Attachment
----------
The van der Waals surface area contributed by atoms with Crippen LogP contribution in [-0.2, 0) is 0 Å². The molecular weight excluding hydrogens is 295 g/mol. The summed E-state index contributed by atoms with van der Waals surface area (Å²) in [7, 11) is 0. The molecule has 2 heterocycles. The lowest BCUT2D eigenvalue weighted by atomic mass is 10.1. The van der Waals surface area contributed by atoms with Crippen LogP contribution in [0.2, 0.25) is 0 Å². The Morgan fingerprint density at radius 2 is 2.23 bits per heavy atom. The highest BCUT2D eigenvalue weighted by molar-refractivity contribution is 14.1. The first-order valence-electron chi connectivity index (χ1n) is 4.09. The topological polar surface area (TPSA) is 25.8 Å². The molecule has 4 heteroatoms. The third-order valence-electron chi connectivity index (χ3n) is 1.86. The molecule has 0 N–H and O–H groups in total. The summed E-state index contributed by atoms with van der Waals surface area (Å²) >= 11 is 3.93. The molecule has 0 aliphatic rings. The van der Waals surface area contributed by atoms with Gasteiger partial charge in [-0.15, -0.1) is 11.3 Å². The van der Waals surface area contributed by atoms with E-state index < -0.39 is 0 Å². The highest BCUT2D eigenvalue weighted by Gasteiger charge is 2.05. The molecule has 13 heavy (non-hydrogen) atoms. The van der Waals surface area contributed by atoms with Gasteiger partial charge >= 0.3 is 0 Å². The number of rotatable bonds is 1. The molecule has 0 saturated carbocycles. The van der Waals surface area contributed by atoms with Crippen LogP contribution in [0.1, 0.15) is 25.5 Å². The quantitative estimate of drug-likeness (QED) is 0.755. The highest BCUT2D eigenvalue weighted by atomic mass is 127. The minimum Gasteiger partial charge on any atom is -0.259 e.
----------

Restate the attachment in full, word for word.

The van der Waals surface area contributed by atoms with Crippen LogP contribution in [-0.2, 0) is 0 Å². The molecular weight excluding hydrogens is 295 g/mol. The summed E-state index contributed by atoms with van der Waals surface area (Å²) in [7, 11) is 0. The molecule has 2 heterocycles. The lowest BCUT2D eigenvalue weighted by atomic mass is 10.1. The van der Waals surface area contributed by atoms with Crippen LogP contribution in [0.2, 0.25) is 0 Å². The Morgan fingerprint density at radius 2 is 2.23 bits per heavy atom. The highest BCUT2D eigenvalue weighted by molar-refractivity contribution is 14.1. The first-order valence-electron chi connectivity index (χ1n) is 4.09. The topological polar surface area (TPSA) is 25.8 Å². The molecule has 4 heteroatoms. The third-order valence-electron chi connectivity index (χ3n) is 1.86. The molecule has 0 N–H and O–H groups in total. The summed E-state index contributed by atoms with van der Waals surface area (Å²) >= 11 is 3.93. The molecule has 0 aliphatic rings. The van der Waals surface area contributed by atoms with Gasteiger partial charge in [-0.15, -0.1) is 11.3 Å². The van der Waals surface area contributed by atoms with E-state index < -0.39 is 0 Å². The highest BCUT2D eigenvalue weighted by Gasteiger charge is 2.05. The molecule has 13 heavy (non-hydrogen) atoms. The van der Waals surface area contributed by atoms with Gasteiger partial charge >= 0.3 is 0 Å². The number of rotatable bonds is 1. The molecule has 0 saturated carbocycles. The van der Waals surface area contributed by atoms with Crippen LogP contribution in [0.1, 0.15) is 25.5 Å². The quantitative estimate of drug-likeness (QED) is 0.755. The highest BCUT2D eigenvalue weighted by atomic mass is 127. The minimum Gasteiger partial charge on any atom is -0.259 e.